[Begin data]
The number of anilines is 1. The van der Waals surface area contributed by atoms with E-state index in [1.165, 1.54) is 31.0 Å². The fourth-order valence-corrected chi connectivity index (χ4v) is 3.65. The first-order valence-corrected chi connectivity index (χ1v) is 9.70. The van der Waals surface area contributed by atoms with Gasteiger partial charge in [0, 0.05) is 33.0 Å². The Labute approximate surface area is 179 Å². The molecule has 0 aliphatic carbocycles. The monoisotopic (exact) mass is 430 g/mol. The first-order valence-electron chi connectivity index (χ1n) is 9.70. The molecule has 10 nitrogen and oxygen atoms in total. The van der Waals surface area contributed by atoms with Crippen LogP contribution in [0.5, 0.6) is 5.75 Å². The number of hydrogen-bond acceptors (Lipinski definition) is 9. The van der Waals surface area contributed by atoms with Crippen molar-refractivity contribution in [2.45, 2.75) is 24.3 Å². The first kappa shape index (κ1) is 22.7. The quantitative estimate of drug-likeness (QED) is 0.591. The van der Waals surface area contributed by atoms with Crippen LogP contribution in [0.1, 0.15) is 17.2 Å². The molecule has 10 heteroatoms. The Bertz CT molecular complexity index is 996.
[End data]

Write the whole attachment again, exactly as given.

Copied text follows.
The number of anilines is 1. The van der Waals surface area contributed by atoms with E-state index in [1.165, 1.54) is 31.0 Å². The fourth-order valence-corrected chi connectivity index (χ4v) is 3.65. The first-order valence-corrected chi connectivity index (χ1v) is 9.70. The van der Waals surface area contributed by atoms with Gasteiger partial charge in [0, 0.05) is 33.0 Å². The Labute approximate surface area is 179 Å². The molecule has 0 aliphatic carbocycles. The monoisotopic (exact) mass is 430 g/mol. The first-order valence-electron chi connectivity index (χ1n) is 9.70. The molecule has 10 nitrogen and oxygen atoms in total. The van der Waals surface area contributed by atoms with Crippen LogP contribution in [0.5, 0.6) is 5.75 Å². The number of hydrogen-bond acceptors (Lipinski definition) is 9. The van der Waals surface area contributed by atoms with Crippen molar-refractivity contribution in [2.45, 2.75) is 24.3 Å². The first kappa shape index (κ1) is 22.7. The quantitative estimate of drug-likeness (QED) is 0.591. The van der Waals surface area contributed by atoms with Crippen LogP contribution in [0.1, 0.15) is 17.2 Å². The molecule has 10 heteroatoms. The Bertz CT molecular complexity index is 996.